The brain is a tangled web of information. We don’t remember single facts, but instead we interlink everything by association. Anytime we experience a new event, our brains tie the sights, smells, sounds and our own impressions together into a new relationship.

                  Our brain remembers things by repetition, association, visual imagery, and all five senses. By knowing a bit about how the brain works, we can become better learners, absorbing new information faster than ever.

                  Here are some study tips to help get you started:

                  1. Use Flashcards

                  Our brains create engrained memories through repetition. The more times we hear, see, or repeat something to ourselves, the more likely we are to remember it.

                  Flashcards can help you learn new subjects quickly and efficiently. Flashcards allow you to study anywhere at any time. Their portable nature lends them to quick study sessions on the bus, in traffic, at lunch, or in the doctor’s office. You can always whip out your flashcards for a quick 2 to 3 minute study session.

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                  To create effective flashcards, you need to put one point on each flashcard. Don’t load up the entire card with information. That’s just overload. Instead, you should dedicate one concept to each card.

                  One of the best ways to make flashcards is to put 1 question on the front and one answer on the back. This way, you can repeatedly quiz yourself into you have mastered any topic of your choice.

                  Commit to reading through your flash cards at least 3 times a day and you will be amazed at how quickly you pick up new information.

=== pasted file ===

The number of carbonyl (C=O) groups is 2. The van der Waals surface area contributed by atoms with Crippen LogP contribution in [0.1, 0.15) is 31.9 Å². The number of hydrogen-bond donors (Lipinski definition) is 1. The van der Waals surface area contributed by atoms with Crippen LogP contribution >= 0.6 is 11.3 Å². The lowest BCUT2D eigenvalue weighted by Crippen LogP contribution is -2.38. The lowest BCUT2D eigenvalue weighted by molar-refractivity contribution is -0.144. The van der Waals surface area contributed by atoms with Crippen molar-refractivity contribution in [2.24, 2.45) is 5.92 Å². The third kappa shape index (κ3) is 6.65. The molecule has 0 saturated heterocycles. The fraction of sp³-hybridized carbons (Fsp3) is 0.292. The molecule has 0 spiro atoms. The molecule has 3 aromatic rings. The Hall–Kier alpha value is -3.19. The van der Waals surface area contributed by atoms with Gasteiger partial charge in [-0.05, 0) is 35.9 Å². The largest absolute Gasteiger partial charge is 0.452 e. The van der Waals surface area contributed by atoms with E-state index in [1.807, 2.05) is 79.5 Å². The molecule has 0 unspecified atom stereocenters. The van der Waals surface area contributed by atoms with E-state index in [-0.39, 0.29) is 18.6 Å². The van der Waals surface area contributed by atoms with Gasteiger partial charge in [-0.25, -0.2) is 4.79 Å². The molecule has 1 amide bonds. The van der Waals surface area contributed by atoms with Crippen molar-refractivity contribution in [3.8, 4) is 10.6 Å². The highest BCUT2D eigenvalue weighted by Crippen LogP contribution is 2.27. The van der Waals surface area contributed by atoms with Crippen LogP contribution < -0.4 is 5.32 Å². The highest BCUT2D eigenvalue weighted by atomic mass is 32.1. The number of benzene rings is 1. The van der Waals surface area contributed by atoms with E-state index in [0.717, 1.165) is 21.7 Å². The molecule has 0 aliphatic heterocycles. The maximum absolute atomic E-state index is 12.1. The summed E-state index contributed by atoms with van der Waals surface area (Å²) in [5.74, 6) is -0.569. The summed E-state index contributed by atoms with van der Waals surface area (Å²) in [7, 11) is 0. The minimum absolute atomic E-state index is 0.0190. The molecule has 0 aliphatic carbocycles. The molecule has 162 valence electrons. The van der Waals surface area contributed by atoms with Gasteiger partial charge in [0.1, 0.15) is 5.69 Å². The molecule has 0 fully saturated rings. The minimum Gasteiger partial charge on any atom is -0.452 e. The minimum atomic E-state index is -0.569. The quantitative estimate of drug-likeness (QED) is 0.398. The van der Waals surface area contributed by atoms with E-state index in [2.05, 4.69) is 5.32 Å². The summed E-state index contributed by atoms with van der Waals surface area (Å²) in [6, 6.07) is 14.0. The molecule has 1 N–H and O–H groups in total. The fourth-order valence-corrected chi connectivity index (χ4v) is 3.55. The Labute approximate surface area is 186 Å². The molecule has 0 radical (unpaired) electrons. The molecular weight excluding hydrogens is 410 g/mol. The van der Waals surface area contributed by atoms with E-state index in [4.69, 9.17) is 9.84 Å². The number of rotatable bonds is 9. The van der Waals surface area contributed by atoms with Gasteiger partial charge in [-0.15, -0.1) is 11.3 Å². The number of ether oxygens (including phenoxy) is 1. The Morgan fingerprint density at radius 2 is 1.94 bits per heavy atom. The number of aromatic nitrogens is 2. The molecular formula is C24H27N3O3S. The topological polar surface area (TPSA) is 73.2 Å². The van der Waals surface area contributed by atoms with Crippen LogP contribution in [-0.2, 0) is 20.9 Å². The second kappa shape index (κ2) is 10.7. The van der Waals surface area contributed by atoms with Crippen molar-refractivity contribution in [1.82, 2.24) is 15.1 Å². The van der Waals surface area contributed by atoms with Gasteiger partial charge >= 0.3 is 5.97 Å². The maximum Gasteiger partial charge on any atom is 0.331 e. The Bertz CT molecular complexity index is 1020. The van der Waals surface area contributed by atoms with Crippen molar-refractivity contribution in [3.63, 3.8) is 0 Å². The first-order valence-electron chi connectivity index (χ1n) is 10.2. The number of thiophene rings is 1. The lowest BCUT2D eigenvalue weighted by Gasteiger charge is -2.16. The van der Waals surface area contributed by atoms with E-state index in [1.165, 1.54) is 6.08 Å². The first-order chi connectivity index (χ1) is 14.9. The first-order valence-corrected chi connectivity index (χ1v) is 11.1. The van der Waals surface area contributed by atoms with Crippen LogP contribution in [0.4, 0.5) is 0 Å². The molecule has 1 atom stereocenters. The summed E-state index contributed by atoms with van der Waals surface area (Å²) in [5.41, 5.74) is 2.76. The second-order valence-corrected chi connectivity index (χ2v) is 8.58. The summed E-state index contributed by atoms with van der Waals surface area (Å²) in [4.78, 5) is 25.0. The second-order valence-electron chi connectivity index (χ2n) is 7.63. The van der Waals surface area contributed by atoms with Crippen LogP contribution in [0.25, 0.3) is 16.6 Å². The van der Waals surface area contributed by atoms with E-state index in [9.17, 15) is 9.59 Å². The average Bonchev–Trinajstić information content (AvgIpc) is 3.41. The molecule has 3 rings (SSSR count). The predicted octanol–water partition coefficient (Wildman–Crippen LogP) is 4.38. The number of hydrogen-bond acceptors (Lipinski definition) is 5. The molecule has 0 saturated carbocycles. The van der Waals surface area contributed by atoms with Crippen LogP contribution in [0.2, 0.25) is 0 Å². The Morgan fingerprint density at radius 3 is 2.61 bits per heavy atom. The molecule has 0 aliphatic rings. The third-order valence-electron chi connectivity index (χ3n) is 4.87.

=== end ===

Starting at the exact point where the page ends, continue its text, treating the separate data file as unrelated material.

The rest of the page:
As Tony Robbins says,

                  “Repetition is the mother of skill”.

                  2. Create the Right Environment

                  Often times, where you study can be just as important as how you study. For an optimum learning environment, you’ll want to find a nice spot that is fairly peaceful. Some people can’t stand a deafening silence, but you certainly don’t want to study near constant distractions.

                  Find a spot that you can call your own, with plenty of room to spread out your stuff. Go there each time you study and you will find yourself adapting to a productive study schedule. When you study in the same place each time, you become more productive in that spot because you associate it with studying.

                  3. Use Acronyms to Remember Information

                  In your quest for knowledge, you may have once heard of an odd term called “mnemonics”. However, even if you haven’t heard of this word, you have certainly heard of its many applications. One of the most popular mnemonic examples is “Every Good Boy Does Fine”. This is an acronym used to help musicians and students to remember the notes on a treble clef stave.

                  An acronym is simply an abbreviation formed using the intial letters of a word. These types of memory aids can help you to learn large quantities of information in a short period of time.

                  4. Listen to Music

                  Research has long shown that certain types of music help you to recall information. Information learned while listening to a particular song can often be remembered simply by “playing” the songs mentally in your head.